And in “Equilibrium,” you get the same sort of elitist structure. I hadn’t seen this movie in a long time, but I told the friend I was watching it with to watch for the elites having all the nice things that are forbidden to the rest. Sure enough, that’s exactly what happens. “The Father” has all the best stuff in his private office. The same thing is inherent to Communism. The Soviet elite had all the best food and homes while quite literally millions were starving to death. While politicians tell us that we must have completely state-run health care that turns doctor care into something like waiting in line at the Dept. of Motor Vehicles, they, in Congress, are not subject to such rules and get the best of care.
Although the movie itself is somewhat difficult to apply to our times because it’s a bit of an extreme situation, the general principles and effects of the totalitarian mindset show up easily enough in our culture, as I have articulated above. And even the extreme is sometimes not really so extreme. In “Equilibrium,” it is the “sense crime” that one is ever on guard against committing. It has been determined in that fictional society by the elitist leaders that it is feeling that has led to all the bad stuff such as war and crime, so therefore they have decided that in order to create the perfect society, all you have to do is get rid of emotion. In order to do that, they force everyone to take a zombie-fying drug.
And in case that isn’t enough, this Orwellian state also attempts to remove all temptation from people. Books, movies, old trinkets and bobbles – anything that might elicit a warm emotion – is forbidden. The art direction of the movie itself does a very good job of showing a cold, gray society with very few paintings or statues of any kind. The environs are dull and flat except for the ever-present wall-mounted moving pictures and the voice of “Father.” Orwell’s “thought crime” is this movie’s “sense crime” and perhaps our time’s “hate speech crime.” The themes in the movie are generally quite good as is the acting. Of particular note is the performance of the tall-hair Father spokesman. He’s wonderful at playing the creepy Scientologist-like manipulative “true believer” who probably believes (like most of them do) in little more than his own power.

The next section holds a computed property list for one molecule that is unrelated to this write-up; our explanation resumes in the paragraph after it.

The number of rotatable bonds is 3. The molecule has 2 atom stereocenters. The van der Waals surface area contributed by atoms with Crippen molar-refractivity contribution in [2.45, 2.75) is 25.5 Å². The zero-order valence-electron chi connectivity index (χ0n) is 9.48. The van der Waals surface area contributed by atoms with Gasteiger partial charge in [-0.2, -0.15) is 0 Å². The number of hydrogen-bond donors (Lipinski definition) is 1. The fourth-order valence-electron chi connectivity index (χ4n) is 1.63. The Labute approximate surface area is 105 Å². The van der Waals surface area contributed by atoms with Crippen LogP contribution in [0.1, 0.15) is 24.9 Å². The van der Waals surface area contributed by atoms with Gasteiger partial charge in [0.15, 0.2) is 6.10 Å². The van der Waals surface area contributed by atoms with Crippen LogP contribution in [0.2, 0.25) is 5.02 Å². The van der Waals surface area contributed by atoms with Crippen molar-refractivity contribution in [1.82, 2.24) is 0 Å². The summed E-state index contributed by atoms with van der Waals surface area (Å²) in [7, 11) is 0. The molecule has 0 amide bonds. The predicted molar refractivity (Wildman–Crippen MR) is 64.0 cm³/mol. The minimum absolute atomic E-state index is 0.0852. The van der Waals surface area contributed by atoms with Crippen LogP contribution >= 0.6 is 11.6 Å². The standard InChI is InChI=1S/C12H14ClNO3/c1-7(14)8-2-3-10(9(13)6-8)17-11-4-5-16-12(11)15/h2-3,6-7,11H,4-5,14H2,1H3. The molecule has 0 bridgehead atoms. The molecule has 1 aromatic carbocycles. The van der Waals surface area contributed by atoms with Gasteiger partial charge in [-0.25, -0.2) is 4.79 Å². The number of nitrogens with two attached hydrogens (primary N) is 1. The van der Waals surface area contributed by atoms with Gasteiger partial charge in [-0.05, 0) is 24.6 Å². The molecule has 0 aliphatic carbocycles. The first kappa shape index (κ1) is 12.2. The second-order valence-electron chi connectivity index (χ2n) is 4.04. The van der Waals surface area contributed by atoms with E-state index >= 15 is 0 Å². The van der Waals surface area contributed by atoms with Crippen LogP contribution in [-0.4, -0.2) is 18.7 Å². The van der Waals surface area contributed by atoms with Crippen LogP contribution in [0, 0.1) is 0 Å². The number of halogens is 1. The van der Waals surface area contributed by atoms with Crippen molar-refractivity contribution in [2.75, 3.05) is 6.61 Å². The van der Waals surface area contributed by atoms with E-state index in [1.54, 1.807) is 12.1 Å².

But much of this movie is uneven and illogical. You have people screaming and yelling at Keanu (errr, I mean “Bale”) for supposedly committing the crime of feeling. Well, isn’t screaming and yelling at someone a sense crime as well? And how did those children get so savvy? (I won’t explain further about this or it would spoil it if you haven’t seen it.) It’s never explained. And that goofy Matrix-like “bullet time” stuff, although I think it works in “The Matrix,” doesn’t add much to “Equilibrium,” although I admit it is sort of cool at times. But it just seems like another movie has been inserted into it.
But overall I do think this movie is a good portrayal of the struggle between humanity and the oppressive state. And I think Bale is more than serviceable in the role of the man struggling with his own conscience as he’s caught between the need to conform to the powers that be and the human longing to be an individual. The themes in this movie are relevant to our times and I fear will always be relevant to whatever age we inhabit. I give this 3 stars out of 5 Pelosis. • (1984 views)